In Season

  • In Season: Kale

    If kale’s rough texture and earthy flavor intimidate you, consider one more reason to step out of your comfort zone: This wild cabbage has more nutritional value in fewer calories than most foods you’ll find in the produce aisle. Rich in calcium, iron, and vitamins A, C, and K, kale also has seven times the beta-carotene of broccoli and 10 times more lutein.

  • Sweet and Spicy Salad Dressing

    1/4 cup fresh-squeezed orange juice
    1 tablespoon each of grated orange peel
    Ginger
    Sesame oil
    Rice vinegar
    Cilantro, minced
    1/2 teaspoon toasted sesame oil.

    In a small jar, combine orange juice, grated orange peel, finely grated ginger, sesame oil, rice vinegar, and minced cilantro, and toasted sesame oil. Shake well to blend, season with salt and pepper, and serve over a salad of cold soba noodles, grated carrot, snow peas, and black sesame seeds.

  • Zesty Parfait

    1 tablespoon orange peel, finely grated
    2 tablespoons fresh-squeezed orange juice
    1 teaspoon agave nectar
    1/4 cup organic yogurt
    Orange
    Blackberies
    Fresh mint

    In a small bowl, combine orange peel, fresh-squeezed orange juice, and agave nectar with organic yogurt. Drizzle over a fruit salad of blood orange segments and defrosted blackberries; garnish with fresh mint.

  • Cranberry-Orange Quinoa

    1 tablespoon grated orange peel
    1 tablespoon dried cranberries
    2 tablespoons chopped walnuts
    2 cups quinoa, cooked
    1/4 cup red onion, finely minced
    1 orange, cubed

    Add grated orange peel, dried cranberries, and chopped walnuts to cooked quinoa; add inely minced red onion and cubed segments of one orange

  • Cranberry-Orange Quinoa

    1 tablespoon grated orange peel
    1 tablespoons dried cranberries
    2 tablespoons chopped walnuts
    2 cups quinoa, cooked
    1/4 cup red onion, finely minced
    1 orange, cubed

    Add grated orange peel, dried cranberries, and chopped walnuts to cooked quinoa; add inely minced red onion and cubed segments of one orange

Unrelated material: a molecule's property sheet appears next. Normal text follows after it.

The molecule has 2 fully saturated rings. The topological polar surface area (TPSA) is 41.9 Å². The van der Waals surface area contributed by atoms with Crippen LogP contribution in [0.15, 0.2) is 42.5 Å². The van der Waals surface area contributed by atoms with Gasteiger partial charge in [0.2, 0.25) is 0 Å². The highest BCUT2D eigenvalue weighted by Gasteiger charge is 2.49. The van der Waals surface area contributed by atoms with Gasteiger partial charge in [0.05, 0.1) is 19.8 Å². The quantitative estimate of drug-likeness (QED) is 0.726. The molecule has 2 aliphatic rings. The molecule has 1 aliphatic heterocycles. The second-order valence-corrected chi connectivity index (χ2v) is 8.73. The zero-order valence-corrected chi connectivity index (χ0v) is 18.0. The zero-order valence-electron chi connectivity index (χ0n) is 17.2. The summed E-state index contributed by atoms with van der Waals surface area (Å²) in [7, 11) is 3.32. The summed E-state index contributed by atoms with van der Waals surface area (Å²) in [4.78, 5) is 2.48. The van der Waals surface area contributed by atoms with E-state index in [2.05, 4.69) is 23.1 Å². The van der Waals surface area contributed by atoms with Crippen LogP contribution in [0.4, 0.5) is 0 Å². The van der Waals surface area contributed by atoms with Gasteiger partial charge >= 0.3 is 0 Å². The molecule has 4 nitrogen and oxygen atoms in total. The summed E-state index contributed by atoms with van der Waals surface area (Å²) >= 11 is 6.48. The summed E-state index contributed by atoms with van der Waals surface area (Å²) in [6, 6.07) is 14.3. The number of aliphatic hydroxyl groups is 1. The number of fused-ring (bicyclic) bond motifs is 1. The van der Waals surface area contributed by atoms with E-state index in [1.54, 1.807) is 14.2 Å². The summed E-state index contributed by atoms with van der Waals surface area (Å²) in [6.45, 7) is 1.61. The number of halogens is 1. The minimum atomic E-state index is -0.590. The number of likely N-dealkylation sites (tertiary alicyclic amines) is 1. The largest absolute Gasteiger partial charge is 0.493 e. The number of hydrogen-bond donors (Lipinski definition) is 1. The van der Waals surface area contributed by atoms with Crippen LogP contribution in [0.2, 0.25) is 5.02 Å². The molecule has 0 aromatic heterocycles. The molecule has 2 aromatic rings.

• In Season: Oranges

    Despite its leathery skin, an orange is actually a type of berry, which helps explain its juicy sweetness and long list of health-promoting nutrients. A medium orange contains 62 calories, 3 grams of fiber, and nearly 120 percent of the daily value of immune-boosting vitamin C.

    By Lisa Turner
  • Cranberry-Orange Quinoa

    Weekly Recipe: 
    NonWeekly

    1 tablespoon grated orange peel
    1 tablespoons dried cranberries
    2 tablespoons chopped walnuts
    2 cups quinoa, cooked
    1/4 cup red onion, finely minced
    1 orange, cubed

    Add grated orange peel, dried cranberries, and chopped walnuts to cooked quinoa; add finely minced red onion and cubed segments of one orange

  • In Season: Kiwi

    Tired of apples, pears, and other fall fruits? Slice open a kiwi. This fuzzy piece of produce is packed with heart-healthy nutrients like potassium, magnesium, and vitamins C and E. Research shows eating kiwis daily may help prevent heart disease and stroke by limiting the blood’s ability to form life-threatening clots and by lowering triglycerides—fats that thicken the blood.

    By Beth Bence Reinke
  • In Season: Spaghetti Squash

    With more than 145 percent of the daily value of vitamin A per cup and loads of vitamin C, potassium, fiber, and manganese, this seasonal favorite should make frequent appearances at your fall table.

    By Wendy McMillan
  • Spaghetti Squash Cucumber Salad

    3 cups cooked spaghetti squash strands
    2 cups cucumber, peeled, chopped, and seeded
    2 cups diced tomatoes, seeded
    1/2 cup red pepper, diced
    1/4 cup red onion, thinly sliced
    3 tablespoons rice vinegar
    2 teaspoons olive oil
    1/8 teaspoon black pepper
    3/4 cup crumbled feta cheese

    In a large bowl, combine ingredients. Toss the salad with the dressing and then sprinkle on feta cheese.